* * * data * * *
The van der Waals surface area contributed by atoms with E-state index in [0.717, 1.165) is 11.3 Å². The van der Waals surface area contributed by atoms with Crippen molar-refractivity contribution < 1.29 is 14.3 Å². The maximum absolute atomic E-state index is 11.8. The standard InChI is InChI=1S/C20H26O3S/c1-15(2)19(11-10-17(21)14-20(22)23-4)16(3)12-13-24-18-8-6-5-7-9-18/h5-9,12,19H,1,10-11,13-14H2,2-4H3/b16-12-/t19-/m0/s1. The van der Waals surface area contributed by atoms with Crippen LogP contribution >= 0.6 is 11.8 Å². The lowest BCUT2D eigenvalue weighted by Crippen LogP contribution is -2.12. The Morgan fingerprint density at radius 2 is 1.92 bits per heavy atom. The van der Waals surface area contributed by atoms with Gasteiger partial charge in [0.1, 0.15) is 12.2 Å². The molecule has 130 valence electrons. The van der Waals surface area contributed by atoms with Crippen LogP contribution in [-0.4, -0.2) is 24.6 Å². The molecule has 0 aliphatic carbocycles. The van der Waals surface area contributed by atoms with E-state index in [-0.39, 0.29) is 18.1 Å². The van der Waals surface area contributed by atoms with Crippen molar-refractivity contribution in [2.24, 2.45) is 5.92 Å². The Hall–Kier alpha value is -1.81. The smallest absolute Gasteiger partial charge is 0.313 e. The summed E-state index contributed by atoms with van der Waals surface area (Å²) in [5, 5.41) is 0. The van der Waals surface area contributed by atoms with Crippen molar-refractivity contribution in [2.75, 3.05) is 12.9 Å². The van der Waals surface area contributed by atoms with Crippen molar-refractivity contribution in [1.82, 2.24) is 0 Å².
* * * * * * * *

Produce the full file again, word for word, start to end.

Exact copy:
The van der Waals surface area contributed by atoms with E-state index in [0.717, 1.165) is 11.3 Å². The van der Waals surface area contributed by atoms with Crippen molar-refractivity contribution < 1.29 is 14.3 Å². The maximum absolute atomic E-state index is 11.8. The standard InChI is InChI=1S/C20H26O3S/c1-15(2)19(11-10-17(21)14-20(22)23-4)16(3)12-13-24-18-8-6-5-7-9-18/h5-9,12,19H,1,10-11,13-14H2,2-4H3/b16-12-/t19-/m0/s1. The van der Waals surface area contributed by atoms with Crippen LogP contribution >= 0.6 is 11.8 Å². The lowest BCUT2D eigenvalue weighted by Crippen LogP contribution is -2.12. The Morgan fingerprint density at radius 2 is 1.92 bits per heavy atom. The van der Waals surface area contributed by atoms with Gasteiger partial charge in [0.1, 0.15) is 12.2 Å². The molecule has 130 valence electrons. The van der Waals surface area contributed by atoms with Crippen LogP contribution in [-0.4, -0.2) is 24.6 Å². The molecule has 0 aliphatic carbocycles. The van der Waals surface area contributed by atoms with E-state index in [-0.39, 0.29) is 18.1 Å². The van der Waals surface area contributed by atoms with Crippen molar-refractivity contribution in [2.24, 2.45) is 5.92 Å². The Hall–Kier alpha value is -1.81. The smallest absolute Gasteiger partial charge is 0.313 e. The summed E-state index contributed by atoms with van der Waals surface area (Å²) in [5, 5.41) is 0. The van der Waals surface area contributed by atoms with Crippen molar-refractivity contribution in [2.75, 3.05) is 12.9 Å². The van der Waals surface area contributed by atoms with Crippen molar-refractivity contribution in [1.82, 2.24) is 0 Å².